Extremely low interest rates
Interest rates are very low these days. I’ve seen ads for one-year certificates of deposit with interest rates of 1% to 1.25%. Unless you could find a fairly conservative investment paying 5% or better, there may be other, better things you could do with that $1,000.
If you were willing to take more of a risk with that $1,000 you could buy gold or silver. Gold has actually gone down in price over the past six months – from a high of $1790.38 an ounce to today’s price of $1614.70 – which represents s loss of bout $176 an ounce. This means now might be a good time to buy gold as it may well go up in value over the next year. Of, course, at $1,614.79 an ounce, you couldn’t even buy an ounce with that $1,000.
Buy something that would appreciate in value
A third alternative use for that $1,000 would be to buy something you believe will appreciate in value. This could be rare stamps or coins or even baseball trading cards. However, before you invest in any of these, be sure to do your research so you can be sure they will actually grow in value . However, this will only be over the long term. I saw one baseball trading card that sold recently for more than $100,000 but was almost 100 years old.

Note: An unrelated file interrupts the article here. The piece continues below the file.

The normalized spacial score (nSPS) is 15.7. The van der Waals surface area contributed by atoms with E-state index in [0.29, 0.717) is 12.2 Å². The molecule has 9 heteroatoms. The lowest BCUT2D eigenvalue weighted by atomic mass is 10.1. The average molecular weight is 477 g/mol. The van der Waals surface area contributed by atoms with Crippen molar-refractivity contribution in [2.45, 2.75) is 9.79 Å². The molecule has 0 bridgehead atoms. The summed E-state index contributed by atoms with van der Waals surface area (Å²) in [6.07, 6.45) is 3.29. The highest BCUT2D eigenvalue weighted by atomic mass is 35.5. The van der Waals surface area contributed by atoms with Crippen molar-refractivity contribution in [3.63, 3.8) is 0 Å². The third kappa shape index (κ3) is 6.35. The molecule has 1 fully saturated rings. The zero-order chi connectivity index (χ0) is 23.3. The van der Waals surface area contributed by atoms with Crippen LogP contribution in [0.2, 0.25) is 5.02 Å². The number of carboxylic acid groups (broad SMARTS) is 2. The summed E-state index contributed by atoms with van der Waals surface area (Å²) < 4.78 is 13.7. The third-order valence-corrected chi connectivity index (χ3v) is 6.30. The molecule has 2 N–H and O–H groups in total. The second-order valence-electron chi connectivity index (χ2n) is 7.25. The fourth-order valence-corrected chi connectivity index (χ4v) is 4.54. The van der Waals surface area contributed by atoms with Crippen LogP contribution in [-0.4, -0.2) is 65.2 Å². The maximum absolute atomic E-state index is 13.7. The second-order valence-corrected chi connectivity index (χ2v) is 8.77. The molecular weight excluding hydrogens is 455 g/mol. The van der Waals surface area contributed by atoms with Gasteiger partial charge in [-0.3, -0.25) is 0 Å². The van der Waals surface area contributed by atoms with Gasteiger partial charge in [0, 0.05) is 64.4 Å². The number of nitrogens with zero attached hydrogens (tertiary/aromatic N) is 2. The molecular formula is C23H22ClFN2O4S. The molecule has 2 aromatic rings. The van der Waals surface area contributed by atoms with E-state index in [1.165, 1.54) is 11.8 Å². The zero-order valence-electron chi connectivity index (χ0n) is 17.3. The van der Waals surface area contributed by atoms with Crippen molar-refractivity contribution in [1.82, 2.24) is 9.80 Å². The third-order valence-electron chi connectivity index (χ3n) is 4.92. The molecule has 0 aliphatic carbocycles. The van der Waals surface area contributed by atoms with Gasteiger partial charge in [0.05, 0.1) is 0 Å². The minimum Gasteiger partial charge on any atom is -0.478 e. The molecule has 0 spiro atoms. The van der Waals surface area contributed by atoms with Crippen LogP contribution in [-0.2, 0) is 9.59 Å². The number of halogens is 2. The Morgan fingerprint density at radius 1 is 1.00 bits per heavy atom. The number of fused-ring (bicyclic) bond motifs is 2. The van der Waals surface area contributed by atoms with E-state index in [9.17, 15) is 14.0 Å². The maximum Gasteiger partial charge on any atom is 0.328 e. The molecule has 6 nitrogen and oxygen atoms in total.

Pay off debt
If you have high interest credit card debt (10% or higher), a better use for $1,000 might be to either pay it down or pay it off entirely – if $1,000 would be enough to pay it all off.
Comparing the two
Let’s suppose you owed $1,000 and were paying it off at the rate of $100 a month on a credit card with an interest rate of 18%. At the end of that year you will have paid $1,090.75 or about $91 in interest. As you can see, this is much more than you could expect to earn if you were to be very conservative and just buy a CD at 1.25%.
Don’t just spend it
To get back to the original question, should you save or spend that $1,000, the real answer is that there aren’t just these two alternatives. You could save the money, invest it, buy something that will appreciate in value or use it to pay down debts. However, the one thing you probably shouldn’t do is spend it. If you were to buy something for $1,000, it might feel good for a while but how will it feel a year from now? Will you still be glad you spent that $1,000 or will you have buyer’s regret and wish you had done something more worthwhile with the money?
I am a personal finance blogger for National Debt Relief, a Debt Management Company that has helped thousands of Americans facing credit card debt problems. We help with debt settlement, debt management, and other debt related financial crisis' facing con